News Release 

No poaching occurring within most Channel Islands marine protected areas

Oregon State University

Research News

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IMAGE: A school of blue rockfish at one of the study sites. view more 

Credit: Katie Davis

NEWPORT, Ore. - Fish are thriving and poachers are staying out of marine protected areas around California's Channel Islands, a new population analysis by an Oregon State University researcher shows.

The analysis estimates fish populations and harvest rates based on the numbers of larger, older fish present; fewer larger fish is an indication of higher harvesting rates. Researchers found harvest rates essentially at zero for four species of kelp forest fish inside the marine protected areas between 2003 and 2017, but found much higher rates of harvesting at unprotected sites nearby.

"We expected we would find more large fish in the marine protected areas, and that is exactly what happened," said Will White, a marine ecologist with Oregon State's Coastal Oregon Marine Experiment Station in Newport and the paper's lead author. "We looked at the data inside and outside the marine protected areas and we found that there is no evidence of fishing inside the boundaries, but there is a lot of fishing going on just outside the boundaries."

The study is believed to be the first to directly assess whether marine protected areas have eliminated harvesting of fish inside their boundaries, said White, who is also an assistant professor in the OSU College of Agricultural Sciences' Department of Fisheries and Wildlife.

The findings were published in the journal Conservation Letters. Co-authors include Mark Yamane, an undergraduate student participating in a National Science Foundation-sponsored research experience at Hatfield Marine Science Center; Kerry Nickols of California State University, Northridge; and Jennifer Caselle of the University of California, Santa Barbara. The research was supported by the National Science Foundation and the David and Lucile Packard Foundation.

The state of California first established a network of 13 marine protected areas around the northern Channel Islands off the coast of southern California in 2003.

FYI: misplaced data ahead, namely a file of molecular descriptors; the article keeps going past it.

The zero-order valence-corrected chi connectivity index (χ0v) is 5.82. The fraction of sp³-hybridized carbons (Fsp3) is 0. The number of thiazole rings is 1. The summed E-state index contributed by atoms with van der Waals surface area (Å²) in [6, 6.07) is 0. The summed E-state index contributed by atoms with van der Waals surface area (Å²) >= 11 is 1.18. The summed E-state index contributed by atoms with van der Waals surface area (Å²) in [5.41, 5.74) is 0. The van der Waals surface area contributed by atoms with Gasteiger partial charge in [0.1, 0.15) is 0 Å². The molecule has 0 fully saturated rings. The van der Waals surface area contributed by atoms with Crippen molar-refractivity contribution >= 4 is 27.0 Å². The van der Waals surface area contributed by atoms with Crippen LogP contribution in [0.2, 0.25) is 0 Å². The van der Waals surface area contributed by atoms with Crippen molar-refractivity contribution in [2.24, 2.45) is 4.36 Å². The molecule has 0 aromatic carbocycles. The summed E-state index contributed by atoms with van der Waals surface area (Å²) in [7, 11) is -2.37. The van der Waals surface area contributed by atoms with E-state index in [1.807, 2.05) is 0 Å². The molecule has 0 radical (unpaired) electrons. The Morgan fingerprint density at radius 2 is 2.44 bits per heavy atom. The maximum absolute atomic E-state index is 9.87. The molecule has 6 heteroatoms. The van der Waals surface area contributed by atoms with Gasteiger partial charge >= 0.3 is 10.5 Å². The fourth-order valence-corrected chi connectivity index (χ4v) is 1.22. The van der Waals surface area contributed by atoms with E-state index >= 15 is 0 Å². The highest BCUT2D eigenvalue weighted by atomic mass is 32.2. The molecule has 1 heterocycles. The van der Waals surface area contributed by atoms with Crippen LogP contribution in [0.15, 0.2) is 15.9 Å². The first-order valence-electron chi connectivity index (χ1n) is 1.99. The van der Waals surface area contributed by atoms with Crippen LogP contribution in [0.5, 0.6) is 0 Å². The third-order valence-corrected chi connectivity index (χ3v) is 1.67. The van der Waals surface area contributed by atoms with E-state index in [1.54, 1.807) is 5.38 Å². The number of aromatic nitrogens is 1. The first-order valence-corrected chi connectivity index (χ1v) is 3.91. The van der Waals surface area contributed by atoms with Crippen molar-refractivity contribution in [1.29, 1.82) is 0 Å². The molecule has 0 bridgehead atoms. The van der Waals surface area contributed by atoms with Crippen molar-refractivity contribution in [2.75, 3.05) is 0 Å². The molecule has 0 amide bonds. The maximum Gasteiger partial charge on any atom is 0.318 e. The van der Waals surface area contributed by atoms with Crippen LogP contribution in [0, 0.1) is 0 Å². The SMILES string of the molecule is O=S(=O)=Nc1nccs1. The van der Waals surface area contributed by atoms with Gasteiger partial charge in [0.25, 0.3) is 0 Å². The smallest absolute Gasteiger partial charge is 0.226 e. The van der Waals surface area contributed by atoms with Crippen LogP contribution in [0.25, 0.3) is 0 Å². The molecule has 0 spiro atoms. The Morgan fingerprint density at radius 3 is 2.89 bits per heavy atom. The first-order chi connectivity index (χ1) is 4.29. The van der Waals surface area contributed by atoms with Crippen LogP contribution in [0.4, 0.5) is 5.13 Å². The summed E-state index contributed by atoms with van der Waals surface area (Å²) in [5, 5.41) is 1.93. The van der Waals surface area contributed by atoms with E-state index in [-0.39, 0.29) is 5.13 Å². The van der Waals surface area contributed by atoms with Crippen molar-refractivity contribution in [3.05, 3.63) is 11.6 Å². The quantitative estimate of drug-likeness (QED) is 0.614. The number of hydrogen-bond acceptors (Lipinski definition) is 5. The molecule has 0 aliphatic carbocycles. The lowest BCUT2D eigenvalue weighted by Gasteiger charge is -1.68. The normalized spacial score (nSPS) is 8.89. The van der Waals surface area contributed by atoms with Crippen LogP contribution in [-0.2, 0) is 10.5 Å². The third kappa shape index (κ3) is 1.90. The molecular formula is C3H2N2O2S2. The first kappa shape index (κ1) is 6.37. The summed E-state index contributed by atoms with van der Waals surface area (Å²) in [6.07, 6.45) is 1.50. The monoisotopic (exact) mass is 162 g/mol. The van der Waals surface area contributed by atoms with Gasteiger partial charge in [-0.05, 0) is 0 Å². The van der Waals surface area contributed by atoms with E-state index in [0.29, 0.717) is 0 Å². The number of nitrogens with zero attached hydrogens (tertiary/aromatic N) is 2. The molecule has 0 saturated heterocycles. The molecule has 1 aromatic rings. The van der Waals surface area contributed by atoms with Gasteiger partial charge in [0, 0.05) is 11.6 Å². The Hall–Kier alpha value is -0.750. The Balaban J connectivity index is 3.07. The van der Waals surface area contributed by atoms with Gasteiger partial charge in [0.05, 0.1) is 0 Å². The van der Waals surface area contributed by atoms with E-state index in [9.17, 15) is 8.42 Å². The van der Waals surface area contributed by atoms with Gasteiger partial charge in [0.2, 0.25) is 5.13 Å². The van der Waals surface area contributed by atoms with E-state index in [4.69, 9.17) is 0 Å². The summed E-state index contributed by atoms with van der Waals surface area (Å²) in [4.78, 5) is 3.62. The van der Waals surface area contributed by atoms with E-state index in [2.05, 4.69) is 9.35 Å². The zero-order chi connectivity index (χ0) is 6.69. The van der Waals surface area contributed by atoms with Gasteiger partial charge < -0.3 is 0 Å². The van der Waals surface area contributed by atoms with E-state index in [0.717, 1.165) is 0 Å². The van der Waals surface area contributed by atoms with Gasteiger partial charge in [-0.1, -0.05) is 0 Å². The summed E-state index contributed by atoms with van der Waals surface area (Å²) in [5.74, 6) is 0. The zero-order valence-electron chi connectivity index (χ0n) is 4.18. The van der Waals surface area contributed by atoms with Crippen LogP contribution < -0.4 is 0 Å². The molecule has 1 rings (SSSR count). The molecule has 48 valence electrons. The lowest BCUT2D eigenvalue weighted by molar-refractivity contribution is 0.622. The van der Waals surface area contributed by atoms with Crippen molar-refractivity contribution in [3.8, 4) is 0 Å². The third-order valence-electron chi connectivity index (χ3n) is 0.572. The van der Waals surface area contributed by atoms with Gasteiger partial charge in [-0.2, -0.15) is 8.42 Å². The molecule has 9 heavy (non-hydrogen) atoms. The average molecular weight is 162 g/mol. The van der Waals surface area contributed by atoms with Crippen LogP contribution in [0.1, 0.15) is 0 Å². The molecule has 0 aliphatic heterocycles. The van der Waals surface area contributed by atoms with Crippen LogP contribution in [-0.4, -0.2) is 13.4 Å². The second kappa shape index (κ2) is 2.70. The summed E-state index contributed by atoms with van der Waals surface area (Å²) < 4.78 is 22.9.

Marine protected areas that restrict or prohibit the harvest of wild populations of fish or other sea life are seen as a way to help replenish populations that have been overfished. They are an increasingly popular tool for fisheries management around the United States and throughout the world.

The assumption is that harvesting ceases in the protected areas, but determining if or how much illegal harvesting, or poaching, is occurring has been a challenge for researchers, which led White to develop a new method for analyzing fish populations.

The Partnership for Interdisciplinary Studies of Coastal Oceans, or PISCO, has been conducting long-term surveys of kelp forests along the West Coast for more than 20 years. PISCO researchers surveyed fish populations throughout the Channel Islands, both inside and outside the current marine protected areas, each year from 1999 through 2017.

White used that repository of data to develop the new analysis, which estimates harvest rates based on the number of larger, older fish present at a given time. The researchers were able to compare fish populations of four species of kelp forest fish year-over-year after the marine protected areas were in place.

The researchers found that overall, the harvest rates of fish in the protected areas were essentially at zero, indicating that fishing has ceased in the protected areas. Two locations showed a low harvest rate, suggesting some poaching may be occurring or that the fish in those areas may be straying outside protected boundaries, which is the more likely scenario, White said.

"In an unfished population, you'd expect to have lots of little fish, some medium fish and some really big fish. In a heavily fished area, you would have little fish and some medium fish, but not many big fish," he said. "The question is, 'Do these look like unfished populations?' and the answer is, they do."

However, in some locations outside the marine protected areas, harvest rates are much higher than expected, possibly because there is more fishing there since the marine protected areas were established. Those shifts in fishing behavior are something fisheries managers and policymakers would want to consider, as well.

"People are fishing where they are supposed to," White said, "but that may have additional repercussions."

The new analysis could be a useful tool for understanding the effectiveness of marine protected areas at a time when fisheries management officials in California and Oregon are preparing to embark on evaluations of their programs, White said. The state of California is expected to begin its review in 2022 and Oregon in 2023.

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